Ohio man pleads not guilty to ricin possession

Jeff Boyd Levenderis, who is being kept on suicide watch at least until his February 15 federal court hearing, pleaded not guilty to indictments of possession of a biological toxin and making false statements to the Federal Bureau of Investigation.

Federal and local authorities arrested Levenderis after the deadly toxin ricin was found in his residence in Coventry Township, Ohio, according to Ohio.com.

Edward G. Bryan, Levenderis’ attorney, said in a district court in Akron that Levenderis was not threat to anyone and should be released. A decision on the subject will not be reached until February 15, as per the wishes of Magistrate William Baughman.

Former police officer Robert Coffman was called to testify about Levenderis, Ohio.com reports. Coffman, who had hoped to buy Levenderis’ home in part because he had lived there 20 years ago, was inside the filthy house and found Levenderis in bed.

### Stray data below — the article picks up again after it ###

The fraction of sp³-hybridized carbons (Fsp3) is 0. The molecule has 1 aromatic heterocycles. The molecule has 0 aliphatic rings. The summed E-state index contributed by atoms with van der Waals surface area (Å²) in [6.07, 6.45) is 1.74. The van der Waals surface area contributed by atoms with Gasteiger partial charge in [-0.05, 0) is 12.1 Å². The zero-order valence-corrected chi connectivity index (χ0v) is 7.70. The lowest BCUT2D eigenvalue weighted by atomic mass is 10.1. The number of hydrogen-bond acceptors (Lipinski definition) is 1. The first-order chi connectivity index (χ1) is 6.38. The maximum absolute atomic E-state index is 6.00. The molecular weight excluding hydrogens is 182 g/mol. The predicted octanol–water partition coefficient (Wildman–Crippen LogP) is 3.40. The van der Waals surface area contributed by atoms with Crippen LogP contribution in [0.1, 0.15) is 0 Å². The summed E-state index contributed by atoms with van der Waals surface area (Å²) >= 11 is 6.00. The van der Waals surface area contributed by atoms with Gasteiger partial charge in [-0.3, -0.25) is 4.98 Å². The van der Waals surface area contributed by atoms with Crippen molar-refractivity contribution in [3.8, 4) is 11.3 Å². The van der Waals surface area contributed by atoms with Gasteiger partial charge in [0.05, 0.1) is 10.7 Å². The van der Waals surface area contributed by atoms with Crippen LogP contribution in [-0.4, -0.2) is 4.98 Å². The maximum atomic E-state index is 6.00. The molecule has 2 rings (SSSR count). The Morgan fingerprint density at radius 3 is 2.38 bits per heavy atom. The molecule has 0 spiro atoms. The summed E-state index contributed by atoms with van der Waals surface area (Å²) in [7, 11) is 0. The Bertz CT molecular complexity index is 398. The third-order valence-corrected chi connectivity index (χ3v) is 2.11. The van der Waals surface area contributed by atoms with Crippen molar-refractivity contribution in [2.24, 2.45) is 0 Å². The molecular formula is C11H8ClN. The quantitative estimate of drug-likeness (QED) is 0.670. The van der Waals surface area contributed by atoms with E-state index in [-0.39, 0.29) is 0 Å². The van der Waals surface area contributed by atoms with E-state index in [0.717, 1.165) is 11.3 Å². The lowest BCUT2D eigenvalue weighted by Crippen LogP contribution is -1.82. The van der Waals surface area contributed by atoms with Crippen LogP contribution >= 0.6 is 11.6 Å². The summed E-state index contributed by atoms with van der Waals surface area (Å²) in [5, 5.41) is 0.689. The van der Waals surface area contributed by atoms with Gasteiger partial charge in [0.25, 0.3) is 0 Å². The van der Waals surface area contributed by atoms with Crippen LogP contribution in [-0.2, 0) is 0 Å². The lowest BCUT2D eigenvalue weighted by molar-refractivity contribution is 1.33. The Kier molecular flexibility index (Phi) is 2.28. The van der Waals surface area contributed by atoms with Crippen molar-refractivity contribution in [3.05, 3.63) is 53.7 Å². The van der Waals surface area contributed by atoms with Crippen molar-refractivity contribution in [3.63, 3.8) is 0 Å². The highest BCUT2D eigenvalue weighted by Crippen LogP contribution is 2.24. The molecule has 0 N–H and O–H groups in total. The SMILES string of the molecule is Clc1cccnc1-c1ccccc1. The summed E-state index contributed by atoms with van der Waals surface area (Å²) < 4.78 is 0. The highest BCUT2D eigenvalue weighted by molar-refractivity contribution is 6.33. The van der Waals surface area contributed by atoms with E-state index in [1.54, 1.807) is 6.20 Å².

"He hadn't eaten anything in more than a week...and he couldn't get out of bed,'' Coffman said, according to Ohio.com.

Coffman gained Levenderis’ trust and even helped him find a nursing home to live in. Coffman also worked on cleaning trash from the property.

While in the house together one day, Levenderis referred to a coffee can in the freezer and warned Coffman not to touch it. The can was labeled “ant  poison.” Coffman eventually discovered it contained ricin, according to Ohio.com.

On January 24, Coffman reported the find to the Coventry Fire Department, which then alerted the Summit County sheriff and federal authorities. The same day, the substance was taken to Maryland where it tested positive as ricin.

A federal affidavit says that Levenderis made the ricin a decade ago, but Coffman says he was told it was three years ago. The affidavit also says Levenderis made the poison using easily obtained products and directions from the internet.